There’s nothing to writing. All you do is sit down at a typewriter and open a vein.
That quote—or variations of it—has been attributed to the sportswriter Red Smith, among others. I’ve thought a lot about it over the years, trying to determine whether the writer was (a) being funny, (b) over-dramatizing or (c) attempting to impart real wisdom. Recently, I’ve come to believe that C is the correct answer.
Good writing is about the mechanics. Great writing is about putting yourself into the words. Actors talk a lot about this—putting themselves into their character. I once asked a friend of mine who had studied method acting at the Actors Studio, “Do you actually become the character?” “No,” he said. That would mean I’m insane. Good point.
So, must writers become the characters we are writing about? No, but there are three things I believe to be essential if you want the reader to believe they exist.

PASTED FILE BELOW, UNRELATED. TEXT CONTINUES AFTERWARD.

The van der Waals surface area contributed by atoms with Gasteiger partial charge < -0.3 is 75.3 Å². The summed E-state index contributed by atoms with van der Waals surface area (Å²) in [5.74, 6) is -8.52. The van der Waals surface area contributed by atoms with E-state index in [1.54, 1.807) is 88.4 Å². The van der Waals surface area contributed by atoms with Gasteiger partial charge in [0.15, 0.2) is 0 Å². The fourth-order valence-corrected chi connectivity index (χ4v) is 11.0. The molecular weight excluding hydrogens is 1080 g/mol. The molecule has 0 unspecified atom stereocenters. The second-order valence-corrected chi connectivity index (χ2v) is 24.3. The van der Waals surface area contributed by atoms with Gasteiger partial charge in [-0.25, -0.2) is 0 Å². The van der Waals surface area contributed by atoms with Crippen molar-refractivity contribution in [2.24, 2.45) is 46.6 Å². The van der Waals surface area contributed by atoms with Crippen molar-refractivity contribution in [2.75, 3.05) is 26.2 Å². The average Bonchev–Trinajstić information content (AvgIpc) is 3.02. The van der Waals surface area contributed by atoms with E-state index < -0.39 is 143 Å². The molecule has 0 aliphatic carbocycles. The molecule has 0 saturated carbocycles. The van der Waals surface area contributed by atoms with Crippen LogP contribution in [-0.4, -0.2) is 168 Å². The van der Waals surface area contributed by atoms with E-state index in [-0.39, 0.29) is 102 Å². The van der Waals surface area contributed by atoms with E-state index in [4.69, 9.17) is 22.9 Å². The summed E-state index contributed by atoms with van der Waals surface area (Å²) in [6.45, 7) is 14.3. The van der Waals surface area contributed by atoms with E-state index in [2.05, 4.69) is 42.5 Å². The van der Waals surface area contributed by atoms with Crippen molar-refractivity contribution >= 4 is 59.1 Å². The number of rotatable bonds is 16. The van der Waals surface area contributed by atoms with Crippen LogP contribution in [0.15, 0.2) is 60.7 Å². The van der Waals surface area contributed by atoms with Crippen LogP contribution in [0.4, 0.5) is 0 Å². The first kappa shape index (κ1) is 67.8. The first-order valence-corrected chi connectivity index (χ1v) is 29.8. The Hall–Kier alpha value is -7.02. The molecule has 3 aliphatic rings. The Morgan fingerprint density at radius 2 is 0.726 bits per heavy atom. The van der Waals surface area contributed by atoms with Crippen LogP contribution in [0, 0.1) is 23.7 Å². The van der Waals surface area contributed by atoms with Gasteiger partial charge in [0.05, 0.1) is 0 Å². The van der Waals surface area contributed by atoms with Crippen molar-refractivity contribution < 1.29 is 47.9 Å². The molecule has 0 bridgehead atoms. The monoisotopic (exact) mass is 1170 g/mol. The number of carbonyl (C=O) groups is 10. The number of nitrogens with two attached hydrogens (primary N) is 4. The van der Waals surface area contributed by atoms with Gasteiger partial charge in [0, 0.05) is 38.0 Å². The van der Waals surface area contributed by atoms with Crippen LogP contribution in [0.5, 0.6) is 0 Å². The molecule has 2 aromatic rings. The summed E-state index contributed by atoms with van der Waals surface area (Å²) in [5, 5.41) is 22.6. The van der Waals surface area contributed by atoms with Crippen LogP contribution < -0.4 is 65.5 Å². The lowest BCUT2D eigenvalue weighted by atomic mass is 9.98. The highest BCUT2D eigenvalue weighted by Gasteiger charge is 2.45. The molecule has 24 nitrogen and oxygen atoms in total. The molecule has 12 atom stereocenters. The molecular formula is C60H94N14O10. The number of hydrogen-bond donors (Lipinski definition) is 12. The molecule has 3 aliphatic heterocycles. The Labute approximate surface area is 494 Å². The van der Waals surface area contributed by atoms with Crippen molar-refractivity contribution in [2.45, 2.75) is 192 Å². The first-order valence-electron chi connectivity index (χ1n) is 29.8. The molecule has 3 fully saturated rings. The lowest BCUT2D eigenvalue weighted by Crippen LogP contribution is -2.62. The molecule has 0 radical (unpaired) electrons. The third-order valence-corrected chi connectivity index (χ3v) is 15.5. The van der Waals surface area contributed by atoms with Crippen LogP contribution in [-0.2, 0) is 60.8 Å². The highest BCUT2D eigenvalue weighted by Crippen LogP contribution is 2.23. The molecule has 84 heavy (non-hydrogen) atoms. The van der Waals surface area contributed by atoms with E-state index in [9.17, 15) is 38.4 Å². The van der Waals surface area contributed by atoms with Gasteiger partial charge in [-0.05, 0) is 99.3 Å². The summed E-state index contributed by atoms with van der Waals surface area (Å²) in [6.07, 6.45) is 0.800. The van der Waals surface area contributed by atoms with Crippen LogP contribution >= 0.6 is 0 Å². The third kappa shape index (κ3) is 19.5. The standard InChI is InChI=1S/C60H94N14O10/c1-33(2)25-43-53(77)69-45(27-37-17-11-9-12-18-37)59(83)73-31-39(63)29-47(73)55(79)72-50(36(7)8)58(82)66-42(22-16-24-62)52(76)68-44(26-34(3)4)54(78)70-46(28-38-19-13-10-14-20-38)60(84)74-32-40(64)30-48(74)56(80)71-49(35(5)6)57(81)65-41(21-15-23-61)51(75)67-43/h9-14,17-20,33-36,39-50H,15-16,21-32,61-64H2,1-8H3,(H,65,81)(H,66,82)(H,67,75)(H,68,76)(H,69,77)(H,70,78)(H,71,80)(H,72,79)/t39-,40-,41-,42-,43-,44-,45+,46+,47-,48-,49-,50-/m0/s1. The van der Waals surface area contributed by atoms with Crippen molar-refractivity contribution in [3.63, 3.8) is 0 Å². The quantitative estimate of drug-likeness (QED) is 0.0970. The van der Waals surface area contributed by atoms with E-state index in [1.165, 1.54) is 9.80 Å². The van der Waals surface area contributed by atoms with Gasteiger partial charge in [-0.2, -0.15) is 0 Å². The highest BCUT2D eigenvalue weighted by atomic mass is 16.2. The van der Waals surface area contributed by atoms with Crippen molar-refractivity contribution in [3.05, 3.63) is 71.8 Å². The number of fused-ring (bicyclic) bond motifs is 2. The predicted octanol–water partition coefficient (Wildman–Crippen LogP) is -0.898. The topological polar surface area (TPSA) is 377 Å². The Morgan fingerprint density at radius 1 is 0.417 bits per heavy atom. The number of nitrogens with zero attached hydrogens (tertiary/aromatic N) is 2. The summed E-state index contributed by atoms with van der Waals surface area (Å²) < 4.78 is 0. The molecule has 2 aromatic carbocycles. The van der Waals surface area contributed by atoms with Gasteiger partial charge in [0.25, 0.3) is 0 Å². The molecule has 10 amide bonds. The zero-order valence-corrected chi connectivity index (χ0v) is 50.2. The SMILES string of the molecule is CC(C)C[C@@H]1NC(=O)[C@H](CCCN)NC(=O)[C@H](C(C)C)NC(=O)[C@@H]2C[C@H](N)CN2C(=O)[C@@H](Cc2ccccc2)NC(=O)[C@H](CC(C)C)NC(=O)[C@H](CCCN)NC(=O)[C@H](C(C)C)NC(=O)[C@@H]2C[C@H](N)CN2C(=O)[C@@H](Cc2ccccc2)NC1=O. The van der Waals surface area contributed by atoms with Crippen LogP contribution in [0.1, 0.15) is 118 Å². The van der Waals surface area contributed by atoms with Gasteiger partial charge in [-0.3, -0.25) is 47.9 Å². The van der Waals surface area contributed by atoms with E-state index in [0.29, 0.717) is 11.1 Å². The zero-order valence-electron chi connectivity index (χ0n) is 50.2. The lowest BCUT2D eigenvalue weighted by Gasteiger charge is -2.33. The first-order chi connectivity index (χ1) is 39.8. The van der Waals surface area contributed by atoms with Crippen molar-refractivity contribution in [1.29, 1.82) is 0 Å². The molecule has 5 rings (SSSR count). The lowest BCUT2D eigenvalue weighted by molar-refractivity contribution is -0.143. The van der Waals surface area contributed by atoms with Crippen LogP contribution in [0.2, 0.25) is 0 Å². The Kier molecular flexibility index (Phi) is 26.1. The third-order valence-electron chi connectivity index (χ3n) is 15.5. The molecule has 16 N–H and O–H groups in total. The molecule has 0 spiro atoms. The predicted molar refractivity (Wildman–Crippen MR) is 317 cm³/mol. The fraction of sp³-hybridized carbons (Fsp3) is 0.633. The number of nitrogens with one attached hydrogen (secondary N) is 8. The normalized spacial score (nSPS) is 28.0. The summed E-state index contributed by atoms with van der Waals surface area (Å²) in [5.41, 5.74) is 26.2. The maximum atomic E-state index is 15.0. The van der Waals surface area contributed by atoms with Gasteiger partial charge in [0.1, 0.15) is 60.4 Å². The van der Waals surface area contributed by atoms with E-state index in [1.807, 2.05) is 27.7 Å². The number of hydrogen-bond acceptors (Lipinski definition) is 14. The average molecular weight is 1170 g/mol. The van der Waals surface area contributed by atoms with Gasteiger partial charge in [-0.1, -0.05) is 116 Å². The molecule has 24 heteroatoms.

You Must Understand
Without understanding, you’re doomed to writing thin, unbelievable characters. I should know—I’ve written enough of them. We all have. In screenplays, people always talk about a character’s backstory. Screenwriters spend a lot of time writing detailed histories of their characters, things like where they went to school, whether they have siblings, the kind of music they enjoy, etc.
Me, I don’t do that. I always start with someone I know or someone I’ve met. Sometimes, I create a composite. The point is, by honing in on a specific person, I’ve already got my backstory. To me, it’s a waste of time to create a fake history when there are so many real, interesting people in the world. And this is not say that I don’t embellish.